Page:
The Acting Secretary of State to the Ambassador in Germany (Dodd)

No. 724

Sir: With reference to the Department’s instruction No. 711 [710], dated December 11, 1936,18 transmitting copies of two notes addressed to the German Embassy December 8, 1936,19 there are transmitted for your information copies of the translation of the German Embassy’s reply, dated December 16, 1936,20 and of a statement released to the press December 23, 1936, by the Treasury Department, concerning the application of Section 303 of the Tariff Act of 1930,21 in connection with imports from Germany.

The Department’s note of December 8, 1936, transcribing to the German Embassy a statement by the Treasury Department, stated that it was believed that on receiving the German Government’s confirmation of the transcribed statement of the Treasury’s understanding of the German Government’s intentions, the Treasury Department would wish to make public the contents of the Department’s note to the German Embassy, since the subject matter is of interest to many persons. It will be observed, however, that the statement issued to the press December 23, 1936, omits certain parts of the Treasury statement communicated December 8, 1936, notably the following:

“It is further understood by the Treasury Department, that the German Government will not permit, in respect of German products which are to be exported directly or indirectly to the United States pursuant to agreements entered into after August 2, 1936, and which are subject to ordinary duties upon entry into this country, the use of [Page 328] any currency other than foreign currency or reichsmarks freely usable within Germany without legal restrictions for all commercial purposes, except as above specified, and that the application of bond and scrip procedures, or the direct or indirect allowance of any form of public or private subsidy will not be permitted in any instance. Moreover, the use of controlled mark credits or direct two-party barter will be permitted, as above specified, only when the German Government has assured itself that any sale of American goods which may be involved in the transaction and the purchase of the German goods involved have been effected at the current fair German open-market prices for such goods in the quantities involved, and that any direct barter of American exports for German goods will be on the basis of such German market prices.”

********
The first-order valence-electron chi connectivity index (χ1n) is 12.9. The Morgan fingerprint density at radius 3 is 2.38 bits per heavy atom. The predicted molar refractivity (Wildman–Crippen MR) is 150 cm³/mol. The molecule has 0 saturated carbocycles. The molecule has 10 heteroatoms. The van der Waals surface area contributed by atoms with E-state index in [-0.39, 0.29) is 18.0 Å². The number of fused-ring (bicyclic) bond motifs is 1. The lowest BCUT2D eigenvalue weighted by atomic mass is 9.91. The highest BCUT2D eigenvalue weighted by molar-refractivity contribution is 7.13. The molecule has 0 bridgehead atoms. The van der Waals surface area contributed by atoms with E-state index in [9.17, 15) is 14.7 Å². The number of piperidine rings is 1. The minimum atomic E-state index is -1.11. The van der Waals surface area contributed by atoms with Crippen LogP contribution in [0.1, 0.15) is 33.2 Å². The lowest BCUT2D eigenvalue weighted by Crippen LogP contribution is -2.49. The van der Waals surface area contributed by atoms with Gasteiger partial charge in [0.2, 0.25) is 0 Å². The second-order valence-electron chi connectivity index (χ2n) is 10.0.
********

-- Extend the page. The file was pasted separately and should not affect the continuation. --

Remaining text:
The Department of State is not informed of the reasons for the omission from the public statement of parts of the statement communicated to the German Government.

However, the Current Information Division of the Department of State summarized as follows the press treatment of the Treasury press release:

“According to the press the foregoing ruling was issued on the basis of inquiries received by the Treasury Department and was designed to be a guide to others who have similar problems. It was said, however, that officials here had declared themselves unable to estimate to what extent these privileges would be availed of. It was thought that the information would be conveyed to the German Government from its Embassy in Washington and that the former would modify its laws, which at present prohibit the use of other than free gold exchange marks or free inland marks in trade with the United States.”

The press articles apparently contain no mention of recent correspondence with Germany on the subject, although certain earlier press articles had referred to such correspondence and there have been widespread rumors throughout the country, emanating in part from German sources, that some agreement permitting resumption of barter trade was imminent.

The Embassy is requested to inform the Consulate General fully concerning this matter for its information and guidance.

Very truly yours,

For the Acting Secretary of State:
Francis B. Sayre